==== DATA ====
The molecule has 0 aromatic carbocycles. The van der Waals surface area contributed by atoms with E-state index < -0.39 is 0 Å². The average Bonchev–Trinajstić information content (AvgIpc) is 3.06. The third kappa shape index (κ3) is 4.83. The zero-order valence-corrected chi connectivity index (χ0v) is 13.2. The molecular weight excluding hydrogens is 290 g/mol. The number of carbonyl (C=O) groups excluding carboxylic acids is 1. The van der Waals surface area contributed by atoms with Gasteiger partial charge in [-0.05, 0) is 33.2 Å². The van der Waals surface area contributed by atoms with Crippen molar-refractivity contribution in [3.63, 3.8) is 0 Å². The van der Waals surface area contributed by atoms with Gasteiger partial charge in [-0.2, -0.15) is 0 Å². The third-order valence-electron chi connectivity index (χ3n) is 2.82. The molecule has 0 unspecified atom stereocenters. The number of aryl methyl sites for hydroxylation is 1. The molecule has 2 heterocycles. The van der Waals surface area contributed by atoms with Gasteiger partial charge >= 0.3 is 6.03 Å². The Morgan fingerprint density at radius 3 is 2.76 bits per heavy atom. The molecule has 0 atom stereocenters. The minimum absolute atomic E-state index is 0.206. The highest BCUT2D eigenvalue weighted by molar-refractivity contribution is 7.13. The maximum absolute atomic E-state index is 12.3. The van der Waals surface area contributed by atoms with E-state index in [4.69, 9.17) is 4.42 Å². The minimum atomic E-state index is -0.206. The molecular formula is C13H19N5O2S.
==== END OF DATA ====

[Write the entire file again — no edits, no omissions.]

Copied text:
The molecule has 0 aromatic carbocycles. The van der Waals surface area contributed by atoms with E-state index < -0.39 is 0 Å². The average Bonchev–Trinajstić information content (AvgIpc) is 3.06. The third kappa shape index (κ3) is 4.83. The zero-order valence-corrected chi connectivity index (χ0v) is 13.2. The molecular weight excluding hydrogens is 290 g/mol. The number of carbonyl (C=O) groups excluding carboxylic acids is 1. The van der Waals surface area contributed by atoms with Gasteiger partial charge in [-0.05, 0) is 33.2 Å². The van der Waals surface area contributed by atoms with Crippen molar-refractivity contribution in [3.63, 3.8) is 0 Å². The van der Waals surface area contributed by atoms with Gasteiger partial charge in [-0.2, -0.15) is 0 Å². The third-order valence-electron chi connectivity index (χ3n) is 2.82. The molecule has 0 unspecified atom stereocenters. The number of aryl methyl sites for hydroxylation is 1. The molecule has 2 heterocycles. The van der Waals surface area contributed by atoms with Gasteiger partial charge >= 0.3 is 6.03 Å². The Morgan fingerprint density at radius 3 is 2.76 bits per heavy atom. The molecule has 0 atom stereocenters. The minimum absolute atomic E-state index is 0.206. The highest BCUT2D eigenvalue weighted by molar-refractivity contribution is 7.13. The maximum absolute atomic E-state index is 12.3. The van der Waals surface area contributed by atoms with E-state index in [4.69, 9.17) is 4.42 Å². The minimum atomic E-state index is -0.206. The molecular formula is C13H19N5O2S.